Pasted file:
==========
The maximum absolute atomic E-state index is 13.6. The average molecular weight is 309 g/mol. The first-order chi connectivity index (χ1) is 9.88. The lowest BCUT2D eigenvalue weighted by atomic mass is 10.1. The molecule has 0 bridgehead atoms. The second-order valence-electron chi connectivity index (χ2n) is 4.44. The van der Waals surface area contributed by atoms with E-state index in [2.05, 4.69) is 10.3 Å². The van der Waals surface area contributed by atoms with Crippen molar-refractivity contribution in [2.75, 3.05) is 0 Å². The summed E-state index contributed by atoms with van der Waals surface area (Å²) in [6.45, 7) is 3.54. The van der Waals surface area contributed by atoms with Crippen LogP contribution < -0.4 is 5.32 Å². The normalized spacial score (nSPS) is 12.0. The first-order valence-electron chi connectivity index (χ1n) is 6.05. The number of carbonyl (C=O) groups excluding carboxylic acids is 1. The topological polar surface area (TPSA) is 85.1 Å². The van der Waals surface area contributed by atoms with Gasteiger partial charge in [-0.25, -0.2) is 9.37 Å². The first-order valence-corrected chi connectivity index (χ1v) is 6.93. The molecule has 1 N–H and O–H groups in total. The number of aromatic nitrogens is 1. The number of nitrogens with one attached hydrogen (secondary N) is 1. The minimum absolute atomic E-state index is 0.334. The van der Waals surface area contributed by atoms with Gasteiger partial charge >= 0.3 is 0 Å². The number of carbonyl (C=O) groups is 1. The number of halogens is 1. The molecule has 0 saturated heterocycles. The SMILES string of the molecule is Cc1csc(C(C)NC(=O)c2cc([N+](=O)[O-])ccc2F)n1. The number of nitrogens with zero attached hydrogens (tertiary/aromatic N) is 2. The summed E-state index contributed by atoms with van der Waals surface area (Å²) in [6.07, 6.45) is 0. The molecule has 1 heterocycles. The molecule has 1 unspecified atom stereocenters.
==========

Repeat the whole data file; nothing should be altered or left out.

The maximum absolute atomic E-state index is 13.6. The average molecular weight is 309 g/mol. The first-order chi connectivity index (χ1) is 9.88. The lowest BCUT2D eigenvalue weighted by atomic mass is 10.1. The molecule has 0 bridgehead atoms. The second-order valence-electron chi connectivity index (χ2n) is 4.44. The van der Waals surface area contributed by atoms with E-state index in [2.05, 4.69) is 10.3 Å². The van der Waals surface area contributed by atoms with Crippen molar-refractivity contribution in [2.75, 3.05) is 0 Å². The summed E-state index contributed by atoms with van der Waals surface area (Å²) in [6.45, 7) is 3.54. The van der Waals surface area contributed by atoms with Crippen LogP contribution < -0.4 is 5.32 Å². The normalized spacial score (nSPS) is 12.0. The first-order valence-electron chi connectivity index (χ1n) is 6.05. The number of carbonyl (C=O) groups excluding carboxylic acids is 1. The topological polar surface area (TPSA) is 85.1 Å². The van der Waals surface area contributed by atoms with Gasteiger partial charge in [-0.25, -0.2) is 9.37 Å². The first-order valence-corrected chi connectivity index (χ1v) is 6.93. The molecule has 1 N–H and O–H groups in total. The number of aromatic nitrogens is 1. The number of nitrogens with one attached hydrogen (secondary N) is 1. The minimum absolute atomic E-state index is 0.334. The van der Waals surface area contributed by atoms with Gasteiger partial charge >= 0.3 is 0 Å². The number of carbonyl (C=O) groups is 1. The number of halogens is 1. The molecule has 0 saturated heterocycles. The SMILES string of the molecule is Cc1csc(C(C)NC(=O)c2cc([N+](=O)[O-])ccc2F)n1. The number of nitrogens with zero attached hydrogens (tertiary/aromatic N) is 2. The summed E-state index contributed by atoms with van der Waals surface area (Å²) in [6.07, 6.45) is 0. The molecule has 1 heterocycles. The molecule has 1 unspecified atom stereocenters.